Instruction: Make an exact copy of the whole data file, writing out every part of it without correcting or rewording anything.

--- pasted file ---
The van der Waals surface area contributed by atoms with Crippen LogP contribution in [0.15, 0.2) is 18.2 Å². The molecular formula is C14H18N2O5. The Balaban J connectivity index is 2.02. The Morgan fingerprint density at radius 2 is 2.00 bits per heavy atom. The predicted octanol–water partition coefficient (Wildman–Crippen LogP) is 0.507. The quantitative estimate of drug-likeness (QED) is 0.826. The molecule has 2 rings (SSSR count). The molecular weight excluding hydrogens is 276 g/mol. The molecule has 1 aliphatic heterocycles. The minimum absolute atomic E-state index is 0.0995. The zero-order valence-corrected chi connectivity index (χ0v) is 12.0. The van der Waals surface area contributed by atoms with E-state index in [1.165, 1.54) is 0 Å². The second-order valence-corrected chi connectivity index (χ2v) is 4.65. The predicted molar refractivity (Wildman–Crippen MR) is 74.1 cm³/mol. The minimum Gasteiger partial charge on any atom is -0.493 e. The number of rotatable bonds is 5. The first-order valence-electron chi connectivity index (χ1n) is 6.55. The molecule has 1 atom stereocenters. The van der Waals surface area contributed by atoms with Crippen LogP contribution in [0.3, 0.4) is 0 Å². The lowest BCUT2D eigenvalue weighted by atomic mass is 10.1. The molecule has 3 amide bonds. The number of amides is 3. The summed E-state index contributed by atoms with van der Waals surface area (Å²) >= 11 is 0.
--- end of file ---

The van der Waals surface area contributed by atoms with Crippen LogP contribution in [0.15, 0.2) is 18.2 Å². The molecular formula is C14H18N2O5. The Balaban J connectivity index is 2.02. The Morgan fingerprint density at radius 2 is 2.00 bits per heavy atom. The predicted octanol–water partition coefficient (Wildman–Crippen LogP) is 0.507. The quantitative estimate of drug-likeness (QED) is 0.826. The molecule has 2 rings (SSSR count). The molecular weight excluding hydrogens is 276 g/mol. The molecule has 1 aliphatic heterocycles. The minimum absolute atomic E-state index is 0.0995. The zero-order valence-corrected chi connectivity index (χ0v) is 12.0. The van der Waals surface area contributed by atoms with E-state index in [1.165, 1.54) is 0 Å². The second-order valence-corrected chi connectivity index (χ2v) is 4.65. The predicted molar refractivity (Wildman–Crippen MR) is 74.1 cm³/mol. The minimum Gasteiger partial charge on any atom is -0.493 e. The number of rotatable bonds is 5. The first-order valence-electron chi connectivity index (χ1n) is 6.55. The molecule has 1 atom stereocenters. The van der Waals surface area contributed by atoms with Crippen LogP contribution in [0.3, 0.4) is 0 Å². The lowest BCUT2D eigenvalue weighted by atomic mass is 10.1. The molecule has 3 amide bonds. The number of amides is 3. The summed E-state index contributed by atoms with van der Waals surface area (Å²) >= 11 is 0.